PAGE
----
Category Archives: Slice of Life 15

#SOL15 Finale: Top 10 Posts from 2015

I began this blog in October of 2012 because I believed that I needed to write publicly  both to improve my own writing and because I encourage teachers to write for purposeful reasons.  That fits with Betsy’s quote for today:

“Writing is an exploration. You start from nothing and learn as you go.

~E. L. Doctorow”

How am I doing with my goals?  Wordpress conveniently compiles a lot of data about blog posts.  Here are the most viewed posts from this site during 2015. The numbered titles are linked to the original post and a picture is included below the link for a reminder.  (Four of these were a surprise as they were NOT written during 2015! See if you can guess which four!)

top ten

10. #TCRWP:  Day 1 Writing Institute 2015


9. Focus:  Informational Mentor Texts


8. #TCRWP:  Day 2 Reading Institute 2015


7.  #TCRWP: Day 3 Reading Institute 2015


6. #TCRWPL: Day 1 Reading Institute 2015


5. TCRWP and Mentor Texts


4. How do we know students are making progress in writing?


3.  Close Reading in Kindergarten? Is it even possible?


2. #TCRWP and a Teacher’s Toolkit for Teaching Writing


  1. Lexile Level is NOT text complexity CCSS.R.10 

    “@amandalah: Careful of lexile: Harry potter, old man & the sea &Alexander & the horrible no good very bad day. All similar lexile. #TCRWP”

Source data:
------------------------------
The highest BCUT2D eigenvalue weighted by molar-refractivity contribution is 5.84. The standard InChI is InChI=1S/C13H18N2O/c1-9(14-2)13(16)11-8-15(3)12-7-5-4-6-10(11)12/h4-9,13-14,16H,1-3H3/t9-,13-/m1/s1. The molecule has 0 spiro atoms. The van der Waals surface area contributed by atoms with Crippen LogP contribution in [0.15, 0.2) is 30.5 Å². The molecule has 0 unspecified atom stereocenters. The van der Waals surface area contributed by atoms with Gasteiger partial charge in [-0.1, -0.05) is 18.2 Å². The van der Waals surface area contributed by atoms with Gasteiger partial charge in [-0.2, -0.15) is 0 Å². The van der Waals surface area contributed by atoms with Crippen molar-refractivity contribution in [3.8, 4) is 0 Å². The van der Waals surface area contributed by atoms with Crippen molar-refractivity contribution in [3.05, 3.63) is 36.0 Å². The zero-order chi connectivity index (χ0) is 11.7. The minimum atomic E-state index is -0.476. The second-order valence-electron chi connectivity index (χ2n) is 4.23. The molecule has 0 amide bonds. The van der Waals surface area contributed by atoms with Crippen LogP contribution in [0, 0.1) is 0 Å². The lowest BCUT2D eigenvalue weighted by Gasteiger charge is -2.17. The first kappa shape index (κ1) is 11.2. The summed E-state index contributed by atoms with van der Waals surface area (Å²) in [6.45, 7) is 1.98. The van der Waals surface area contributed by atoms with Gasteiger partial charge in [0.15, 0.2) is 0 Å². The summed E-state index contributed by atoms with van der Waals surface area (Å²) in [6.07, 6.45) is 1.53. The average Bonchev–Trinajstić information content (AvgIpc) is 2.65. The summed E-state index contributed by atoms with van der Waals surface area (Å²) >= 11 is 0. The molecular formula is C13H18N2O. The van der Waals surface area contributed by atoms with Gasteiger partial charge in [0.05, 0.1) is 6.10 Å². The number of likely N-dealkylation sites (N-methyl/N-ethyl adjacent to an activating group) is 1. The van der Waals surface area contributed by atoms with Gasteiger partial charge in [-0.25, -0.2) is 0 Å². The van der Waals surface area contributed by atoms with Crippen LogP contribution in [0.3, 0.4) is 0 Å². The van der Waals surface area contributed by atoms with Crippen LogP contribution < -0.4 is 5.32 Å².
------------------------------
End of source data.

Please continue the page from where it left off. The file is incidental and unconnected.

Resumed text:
What are your top 10 learnings for 2015?

What data do you consider?

What are your goals?

How are you reflecting on 2015?


Tuesday is the day to share a “Slice of Life” with Two Writing Teachers. Thank you, Anna, Betsy, Beth, Dana, Deb, Kathleen, Stacey, and Tara. Check out the writers, readers and teachers here. 

Most commented blog posts from 2015 (in 1-10 order)

most comments

One post that is on both top 10 lists! #SOL15 posts were seven of the 10 most commented on posts!  YAY, Slicers!


Answer to which years were the most read blogs posted:

6 of the blog posts were originally published in 2015.  Two were published in 2014 and two were published in 2013.

  • 5-10  = 2015
  • 2 and 4 = 2014
  • 1 and 3 = 2013


#SOL15: Family Christmas

Christmas past:

the ruths.jpg

Grandma Ruth and her ten children posing on the steps of the school basement.

Any guesses on which four were teachers?

Christmas this past Sunday:

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Seven of the ten (including the “outlaws”) celebrating the holidays with their families.

Cousins – 55 possible . . .

Ruth girl cousins

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Sharing memories

Sharing stories

Creating new memories

Connecting family members

Building bridges across the generations

Christmas with the “Baby Ruth” Family to begin the holidays!

Here’s one view of the “crowd”!

2015-12-20 13.10.04

Do you have specific traditions?

How do they continue through the years?


Tuesday is the day to share a “Slice of Life” with Two Writing Teachers. Thank you, Anna, Betsy, Beth, Dana, Deb, Kathleen, Stacey, and Tara. Check out the writers, readers and teachers here. 

#SOL15: Revisiting #OLW15



My #OneLittleWord15 was focus.  It’s reckoning time as 2015 nears the end.

How did I do?


Focus on Family:

My grandson

now seven months old

with just the cutest grin!

The center of our Christmas Celebrations!

Who is the center of YOUR conversations?


Focus on Friends:

 Near and far

At TCRWP Spring Saturday Reunion

At TCRWP Writing Institute

At TCRWP Reading Institute

At ILA15

At Iowa ASCD with Lester Laminack